In asking the Supreme Court to hear the case, Jack Daniel's noted that the 9th Circuit Court of Appeals, as is so often the case, is the only appeals court to have embraced First Amendment protection for humorous trademark use conflicts with decisions of the 2dk 7th and 8th Circuits.  The justices need to resolve this conflict among the U.S. appeals courts, it said.

The 4th, 5th and 10th Circuits have also embraced the likelihood of confusion test when analyzing commercial use of a mark.  Jack Daniel's noted tat the 5th Circuit has held that parody "is not a defense to trademark infringement" but rather a "relevant factor" in analyzing the likelihood of confusion.

The 9th Circuit's decision creates another conflict, this one on liability for humorous use of another's trademark when analyzing humorous messages, which it held to be "noncommercial" and thus falling within the statutory  "noncommercial use" exception to established trademark law. There is an existing exception for parodies but "the 9th Circuit did not even acknowledge the parody exception."  No other circuit, Jack Daniel's noted, has read the "noncommercial" exclusion to turn exclusively on use of humor.  

This is not a one-time incident, Jack Daniel's told the court.  Rather the use of other people's trademarks has become more common, and the 9th Circuit's decision "threatens to supercharge" this trends. This trend has serious implications not only for trademark holders but also for public health and safety.  

Jack Daniel's noted that children have been hospitalized after eating candy and foods sold in packaging that mimics well-known brands. In one case children couldn't distinguish between "Double Stuf Stoneos" and Nestle's Double Stuf Oreos.

"Infringers will have every incentive to stack the deck in their favor by funneling trademark litigation to the 9th Circuit, which already sees the highest volume of trade mark claims," Jack Daniel's said.  It noted that VIP filed this action in the District of Arizona after Jack Daniel's sent it a cease-and-desist letter, as it has done in many other cases.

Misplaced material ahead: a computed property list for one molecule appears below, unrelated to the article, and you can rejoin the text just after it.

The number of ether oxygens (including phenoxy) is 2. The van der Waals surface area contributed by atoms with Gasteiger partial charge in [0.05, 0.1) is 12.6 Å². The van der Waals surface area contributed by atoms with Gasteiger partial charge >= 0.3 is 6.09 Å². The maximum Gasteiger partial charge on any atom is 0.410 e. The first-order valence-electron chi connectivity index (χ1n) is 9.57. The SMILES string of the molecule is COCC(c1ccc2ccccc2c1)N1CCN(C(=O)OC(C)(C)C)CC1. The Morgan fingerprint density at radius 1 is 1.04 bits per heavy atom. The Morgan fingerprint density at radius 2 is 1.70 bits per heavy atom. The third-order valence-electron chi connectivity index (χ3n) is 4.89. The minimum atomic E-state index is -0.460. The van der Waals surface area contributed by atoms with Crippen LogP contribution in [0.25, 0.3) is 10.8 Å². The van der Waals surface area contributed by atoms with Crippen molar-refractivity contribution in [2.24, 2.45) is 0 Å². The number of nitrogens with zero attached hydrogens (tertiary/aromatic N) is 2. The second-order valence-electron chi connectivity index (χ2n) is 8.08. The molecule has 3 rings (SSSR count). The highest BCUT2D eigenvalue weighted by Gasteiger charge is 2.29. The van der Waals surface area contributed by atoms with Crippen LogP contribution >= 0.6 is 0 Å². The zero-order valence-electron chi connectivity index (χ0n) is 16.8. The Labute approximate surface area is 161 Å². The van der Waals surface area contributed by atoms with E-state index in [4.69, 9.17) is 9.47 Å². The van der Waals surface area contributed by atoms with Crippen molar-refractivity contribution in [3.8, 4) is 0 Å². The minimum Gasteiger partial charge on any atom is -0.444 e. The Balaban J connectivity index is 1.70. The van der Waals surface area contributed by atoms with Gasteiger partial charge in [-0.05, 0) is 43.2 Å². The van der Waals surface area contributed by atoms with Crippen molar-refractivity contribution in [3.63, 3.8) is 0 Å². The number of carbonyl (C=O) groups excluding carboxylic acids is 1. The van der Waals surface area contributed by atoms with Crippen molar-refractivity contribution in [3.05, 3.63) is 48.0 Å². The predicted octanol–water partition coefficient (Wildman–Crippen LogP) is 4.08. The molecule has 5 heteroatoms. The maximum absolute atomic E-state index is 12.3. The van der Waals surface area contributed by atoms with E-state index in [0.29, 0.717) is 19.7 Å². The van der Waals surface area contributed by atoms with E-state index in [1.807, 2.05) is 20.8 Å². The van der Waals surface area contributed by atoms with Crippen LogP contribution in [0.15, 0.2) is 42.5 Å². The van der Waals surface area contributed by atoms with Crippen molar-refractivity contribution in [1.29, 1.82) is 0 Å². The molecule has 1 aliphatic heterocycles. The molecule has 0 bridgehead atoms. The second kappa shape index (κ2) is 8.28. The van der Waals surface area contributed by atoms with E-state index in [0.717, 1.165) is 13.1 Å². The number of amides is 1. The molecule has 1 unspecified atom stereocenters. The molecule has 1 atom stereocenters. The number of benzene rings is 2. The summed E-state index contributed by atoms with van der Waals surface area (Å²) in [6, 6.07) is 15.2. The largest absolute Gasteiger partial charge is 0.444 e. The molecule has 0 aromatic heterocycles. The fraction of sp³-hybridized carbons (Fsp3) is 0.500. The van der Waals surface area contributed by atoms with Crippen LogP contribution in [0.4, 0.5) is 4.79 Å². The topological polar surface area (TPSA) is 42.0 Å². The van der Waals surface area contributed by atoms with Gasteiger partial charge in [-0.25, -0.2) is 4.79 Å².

In its amicus brief, DISCUS and other industry members said they were concerned that if the 9th Circuit's decision on trademark liability was allowed to stand, it would immunize irresponsible and infringing use of alcohol beverage trademarks and trade dress, simply because such use is arguably humorous.”

“If ‘humorous’ uses become exempt from the Lanham Act, ‘humorous’ infringement promoting irresponsible drinking will gut leading producers’ efforts to ensure socially responsible advertising. . . . Infringement implying that popular brands support such activities harms the industry—and society—by associating the industry’s best-known names with problematic drinking,” the brief states.

"From children’s toys to drinking game kits to automobile accessories, those making infringing products need only employ humor to escape liability for trademark infringement or dilution,” the industry's brief says.

The amicus brief was filed by DISCUS, Beer Institute, Brewers Association, American Distilled Spirits Alliance, American Craft Spirits Association and Wine Institute.